COLUMBUS — There was a time when Joseph Wilson’s obituary could have read something like this: Ambassador Wilson was the last American diplomat to have met with Saddam Hussein before the first Gulf War.
Much has changed since Wilson was welcomed home by President George Herbert Walker Bush, who gushed over him as a “true American hero.” These days his obit might read:
Former Ambassador Joseph Wilson will be best remembered as the husband of Valerie Plame, the first American secret agent to be outed by her own government as an act of political revenge.
Or so he says.
Wilson was in Columbus this week as a guest speaker at the annual convention of the Ohio Newspaper Association. He’s burning up the celebrity speaker circuit, parlaying his newfound notoriety as an opportunity to share his views on the war, his wife, and George H.W. Bush’s son.
Since it has been a bit since we last visited the Valerie Plame outing, the Lewis “Scooter” Libby indictment, the Judith Miller jailing, the Dick Cheney and Karl Rove plottings, a recap is in order:
Wilson’s wife, Valerie Plame, was a secret CIA operative whose identity was disclosed in a Robert Novak column and later written about by Matt Cooper of Time magazine. Judy Miller of The New York Times also poked around on the story, but never wrote about it. For that, she went to jail.
Why was Plame outed? Ostensibly as a political vendetta after her husband wrote a 1,500-word article in The Times debunking the Bush administration’s claim that Iraq was trying to buy uranium in Africa.
This notion that Saddam Hussein was in the market for “yellowcake” was the linchpin in the president’s argument that we had to invade Iraq.
“The British government has learned that Saddam Hussein recently sought significant quantities of uranium from Africa,” Bush told Congress and the American people in his 2003 State of the Union speech.
Sixteen words that were either a lie or a mistake depending upon whom you talk to.
If the assertion behind those words had been true, the threat would have been clear: A madman like Hussein could not be permitted to have fissionable material that could end up in a bomb. If the Brits had it right, then the administration mantra that “we cannot afford to wait for the smoking gun to arrive in the form of a mushroom cloud” would have been valid.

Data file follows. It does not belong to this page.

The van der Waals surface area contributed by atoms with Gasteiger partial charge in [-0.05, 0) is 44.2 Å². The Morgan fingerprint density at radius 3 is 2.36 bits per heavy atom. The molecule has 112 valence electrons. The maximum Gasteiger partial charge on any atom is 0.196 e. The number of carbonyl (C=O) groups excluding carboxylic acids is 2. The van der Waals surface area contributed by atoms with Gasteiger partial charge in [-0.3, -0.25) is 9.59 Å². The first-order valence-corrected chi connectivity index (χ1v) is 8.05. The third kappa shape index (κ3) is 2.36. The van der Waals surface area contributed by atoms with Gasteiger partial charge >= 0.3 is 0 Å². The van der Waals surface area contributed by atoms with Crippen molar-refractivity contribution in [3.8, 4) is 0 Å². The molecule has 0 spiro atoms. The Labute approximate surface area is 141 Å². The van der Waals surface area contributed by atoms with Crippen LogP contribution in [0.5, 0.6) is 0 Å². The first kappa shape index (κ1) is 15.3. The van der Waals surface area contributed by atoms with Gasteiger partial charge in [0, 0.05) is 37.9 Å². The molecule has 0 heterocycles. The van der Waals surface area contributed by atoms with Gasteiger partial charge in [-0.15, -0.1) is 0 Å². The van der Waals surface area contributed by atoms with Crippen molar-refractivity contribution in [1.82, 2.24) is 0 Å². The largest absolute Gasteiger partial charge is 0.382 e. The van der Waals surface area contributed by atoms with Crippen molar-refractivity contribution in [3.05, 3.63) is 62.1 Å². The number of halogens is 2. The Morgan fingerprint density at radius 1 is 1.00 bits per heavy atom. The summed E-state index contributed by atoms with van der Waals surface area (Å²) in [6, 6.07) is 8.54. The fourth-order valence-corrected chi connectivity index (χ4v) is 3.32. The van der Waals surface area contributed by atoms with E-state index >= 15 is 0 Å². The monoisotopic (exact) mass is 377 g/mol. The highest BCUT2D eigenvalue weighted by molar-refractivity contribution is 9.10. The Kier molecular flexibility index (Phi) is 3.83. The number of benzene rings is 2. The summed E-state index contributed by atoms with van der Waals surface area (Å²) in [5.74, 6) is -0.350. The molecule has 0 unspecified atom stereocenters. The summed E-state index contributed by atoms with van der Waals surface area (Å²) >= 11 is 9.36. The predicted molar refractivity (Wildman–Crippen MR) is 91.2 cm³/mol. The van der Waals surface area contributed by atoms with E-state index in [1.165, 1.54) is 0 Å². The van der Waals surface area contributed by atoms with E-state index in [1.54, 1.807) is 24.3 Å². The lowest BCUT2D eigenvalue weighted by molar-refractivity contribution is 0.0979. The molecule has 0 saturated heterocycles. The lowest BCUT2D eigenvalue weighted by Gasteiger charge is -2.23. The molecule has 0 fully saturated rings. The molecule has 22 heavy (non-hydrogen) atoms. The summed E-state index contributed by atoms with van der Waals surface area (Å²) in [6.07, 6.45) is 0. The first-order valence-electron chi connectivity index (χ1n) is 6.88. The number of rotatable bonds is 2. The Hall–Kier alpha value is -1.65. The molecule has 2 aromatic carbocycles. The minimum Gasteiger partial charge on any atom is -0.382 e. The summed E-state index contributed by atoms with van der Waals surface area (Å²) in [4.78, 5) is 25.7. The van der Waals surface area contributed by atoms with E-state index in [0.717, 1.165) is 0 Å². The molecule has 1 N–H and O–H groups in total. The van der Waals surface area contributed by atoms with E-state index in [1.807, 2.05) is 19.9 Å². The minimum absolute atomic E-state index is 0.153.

Problem is, the Brits were full of “crap,” according to Wilson, who told the assembled newspaper execs that the CIA had advised the Senate months earlier that the British intel report was not to be believed, that the documents upon which it was based were bogus, that their source was a known screw-up.
But Bush went with it anyway. Was he badly advised, or did he not want to hear? The answer to that determines whether his words were lies or a tragic error.
CIA Director George Tenet took the fall for his boss, ended up with a medal and a retirement, and more than 2,200 American soldiers have earned a trip home in a box.
Vice President Dick Cheney was furious at Wilson, so he sicced his aide, Scooter Libby on him, Wilson asserts. Libby’s been indicted on multiple counts, including lying to the FBI.
Why were the neo-cons in the Bush administration so hot to invade Iraq? Wilson was asked.
We can take a clue from the most recent State of the Union speech, he said, where the president invited “responsible criticism” so long as it wasn’t about oil, Israel or domestic intelligence-gathering techniques.
The story has morphed since the early days of the war, of course. It’s no longer about saving America from weapons of mass destruction; it’s about bringing “God’s gift of freedom to the Iraqi people.” Except that’s not why you go to war, Wilson argues.
You go to war to defend the country. You don’t spread democracy “at the point of a gun.”
And you don’t out your own spies to get even with ex-diplomats who try to spoil your party, either.
Not unless you want to turn their husbands into celebrity speakers –persuasive, well-informed speakers who faced down Saddam Hussein and, consequently, aren’t very likely to be intimidated by the likes of a guy nicknamed Scooter.
Copyright, 2006, Jeffrey C. Bruce. All rights reserved.